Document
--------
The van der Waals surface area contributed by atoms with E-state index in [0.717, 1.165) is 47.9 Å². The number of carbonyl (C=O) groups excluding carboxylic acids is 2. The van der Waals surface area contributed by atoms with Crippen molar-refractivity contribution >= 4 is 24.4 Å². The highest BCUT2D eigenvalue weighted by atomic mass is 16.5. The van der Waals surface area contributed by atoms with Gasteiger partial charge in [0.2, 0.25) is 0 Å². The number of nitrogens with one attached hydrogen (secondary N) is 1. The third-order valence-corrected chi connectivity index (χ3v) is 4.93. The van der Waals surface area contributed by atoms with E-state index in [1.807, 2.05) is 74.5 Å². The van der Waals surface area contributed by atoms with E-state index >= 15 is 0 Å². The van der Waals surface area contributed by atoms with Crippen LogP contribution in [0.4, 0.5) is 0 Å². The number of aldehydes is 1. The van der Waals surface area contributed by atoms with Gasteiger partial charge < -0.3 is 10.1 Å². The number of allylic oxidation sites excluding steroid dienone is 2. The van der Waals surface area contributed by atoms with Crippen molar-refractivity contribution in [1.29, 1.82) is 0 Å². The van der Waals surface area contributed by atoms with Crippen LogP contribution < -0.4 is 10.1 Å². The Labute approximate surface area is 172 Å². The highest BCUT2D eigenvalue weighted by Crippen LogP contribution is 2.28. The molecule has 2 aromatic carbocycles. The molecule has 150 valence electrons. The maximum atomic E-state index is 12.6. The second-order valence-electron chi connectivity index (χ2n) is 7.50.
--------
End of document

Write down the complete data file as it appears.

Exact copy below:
The van der Waals surface area contributed by atoms with E-state index in [0.717, 1.165) is 47.9 Å². The number of carbonyl (C=O) groups excluding carboxylic acids is 2. The van der Waals surface area contributed by atoms with Crippen molar-refractivity contribution >= 4 is 24.4 Å². The highest BCUT2D eigenvalue weighted by atomic mass is 16.5. The van der Waals surface area contributed by atoms with Gasteiger partial charge in [0.2, 0.25) is 0 Å². The number of nitrogens with one attached hydrogen (secondary N) is 1. The third-order valence-corrected chi connectivity index (χ3v) is 4.93. The van der Waals surface area contributed by atoms with E-state index in [1.807, 2.05) is 74.5 Å². The van der Waals surface area contributed by atoms with E-state index >= 15 is 0 Å². The van der Waals surface area contributed by atoms with Crippen LogP contribution in [0.4, 0.5) is 0 Å². The number of aldehydes is 1. The van der Waals surface area contributed by atoms with Gasteiger partial charge < -0.3 is 10.1 Å². The number of allylic oxidation sites excluding steroid dienone is 2. The van der Waals surface area contributed by atoms with Crippen molar-refractivity contribution in [1.29, 1.82) is 0 Å². The van der Waals surface area contributed by atoms with Crippen LogP contribution < -0.4 is 10.1 Å². The Labute approximate surface area is 172 Å². The highest BCUT2D eigenvalue weighted by Crippen LogP contribution is 2.28. The molecule has 2 aromatic carbocycles. The molecule has 150 valence electrons. The maximum atomic E-state index is 12.6. The second-order valence-electron chi connectivity index (χ2n) is 7.50.